I have always wondered what would happen, were Chavez to lose, to my blogging. Would I lose the drive to blog often? Would there be enough material to blog on? While I have always seen a possible Chavez departure as a likely end to my blogging, the more I think about it, the more I come to the conclusion that I will continue.
The reason is simple. I don’t want a better Venezuela, I want the best possible Venezuela. But it is clear that the effects of the devil’s excrement will simply not go away with a change in Government and I will continue to have a lot to write about (and criticize!). Of course, Chavez represents the worst effects of the devils’ excrement, he put high power steroids into its effects by his ignorance and belief that you can invent a new economic model out of the blue. But it does not look like all the effects of the devil’s excrement will go away with a new Government.
While I support Capriles and I am sure that his Government will be orders of magnitude better than Chavez’, the pressures on him will be enormous and it is not clear to me that he has a clear line of thinking on economic matters. And while oil can cover up the mistakes in economic decision-making, we will not have the best country possible unless we impose a rational economic system in Venezuela. Capriles’ Chief economic adviser said it well today, when he said “We don’t have a grave financial problem, we have a management problem”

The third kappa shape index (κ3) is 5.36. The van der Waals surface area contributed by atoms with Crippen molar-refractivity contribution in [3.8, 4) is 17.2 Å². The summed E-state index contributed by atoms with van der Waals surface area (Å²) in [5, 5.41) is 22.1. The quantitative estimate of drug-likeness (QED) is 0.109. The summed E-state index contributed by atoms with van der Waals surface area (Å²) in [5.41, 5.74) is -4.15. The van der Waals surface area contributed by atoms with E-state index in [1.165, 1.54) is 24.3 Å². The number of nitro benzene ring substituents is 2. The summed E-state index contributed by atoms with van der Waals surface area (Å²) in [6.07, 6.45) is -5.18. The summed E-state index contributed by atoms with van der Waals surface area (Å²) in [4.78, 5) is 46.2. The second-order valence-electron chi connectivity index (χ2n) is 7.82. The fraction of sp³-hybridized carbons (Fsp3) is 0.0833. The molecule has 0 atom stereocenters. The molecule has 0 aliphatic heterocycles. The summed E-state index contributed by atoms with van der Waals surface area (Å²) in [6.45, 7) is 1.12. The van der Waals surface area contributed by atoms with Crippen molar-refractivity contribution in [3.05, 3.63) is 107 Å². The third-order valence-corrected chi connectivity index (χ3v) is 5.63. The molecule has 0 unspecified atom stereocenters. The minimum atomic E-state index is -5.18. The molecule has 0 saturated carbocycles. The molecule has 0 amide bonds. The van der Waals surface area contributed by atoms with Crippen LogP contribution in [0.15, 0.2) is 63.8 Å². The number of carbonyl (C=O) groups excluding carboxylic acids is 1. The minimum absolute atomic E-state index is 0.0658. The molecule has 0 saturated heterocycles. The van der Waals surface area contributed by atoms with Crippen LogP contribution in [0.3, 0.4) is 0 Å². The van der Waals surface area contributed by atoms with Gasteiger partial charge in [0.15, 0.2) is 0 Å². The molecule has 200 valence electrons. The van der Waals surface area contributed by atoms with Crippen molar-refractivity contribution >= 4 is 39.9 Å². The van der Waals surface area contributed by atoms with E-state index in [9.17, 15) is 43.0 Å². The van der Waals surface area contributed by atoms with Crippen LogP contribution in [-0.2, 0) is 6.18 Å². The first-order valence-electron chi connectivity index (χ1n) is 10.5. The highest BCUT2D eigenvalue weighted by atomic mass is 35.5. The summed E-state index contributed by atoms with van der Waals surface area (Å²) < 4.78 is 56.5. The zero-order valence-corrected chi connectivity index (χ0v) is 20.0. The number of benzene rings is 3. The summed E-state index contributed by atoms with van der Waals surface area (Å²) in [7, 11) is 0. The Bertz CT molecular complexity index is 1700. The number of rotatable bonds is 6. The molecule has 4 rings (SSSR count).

But I think it was absolutely irresponsible for Capriles to say last night in his presentation of his first 100 days that he would increase the minimum salary and index it to inflation. The first part I agree with, but to build inflation into the economy via indexation is playing with fire. It has not worked anywhere and as it happens when you impose such artificial rules into the economy (Chavez has imposed dozens of them), they are easy to implement, but almost impossible to remove.
And it is irresponsible for Capriles to say that, because he either means it or he does not. If he does, he will create a new economic distortion that Venezuelans will pay for for many years. If he does not mean it, then he should not say it. Period. I know that he wants to get rid of Chavez, but over promising may be the surest way to not be successful once he is in office.
Once Capriles is in office, he is going to have to deal with the myriad of distortions imposed by 14 years of ignorance and improvisation. He can not start by adding to the foolishness, there is simply too much that needs to be done and fixed.
And you can be sure that I will be here blogging if Capriles wins on October 7th. In fact, there will probably be less incentive to blog if Chavez wins, he is simply too repetitive. But you can be sure that I will be here stirring up the discussions on the economy and criticizing what I don’t like if Capriles is President. We do need the best Venezuela we can make and it is possible with rational and coherent economic policies.
So, it does look like there is certainly life for this blogger after Chavez. But let’s get the job of electing Capriles done first. There will be plenty of time to criticize him later, if he does not do what needs to be done.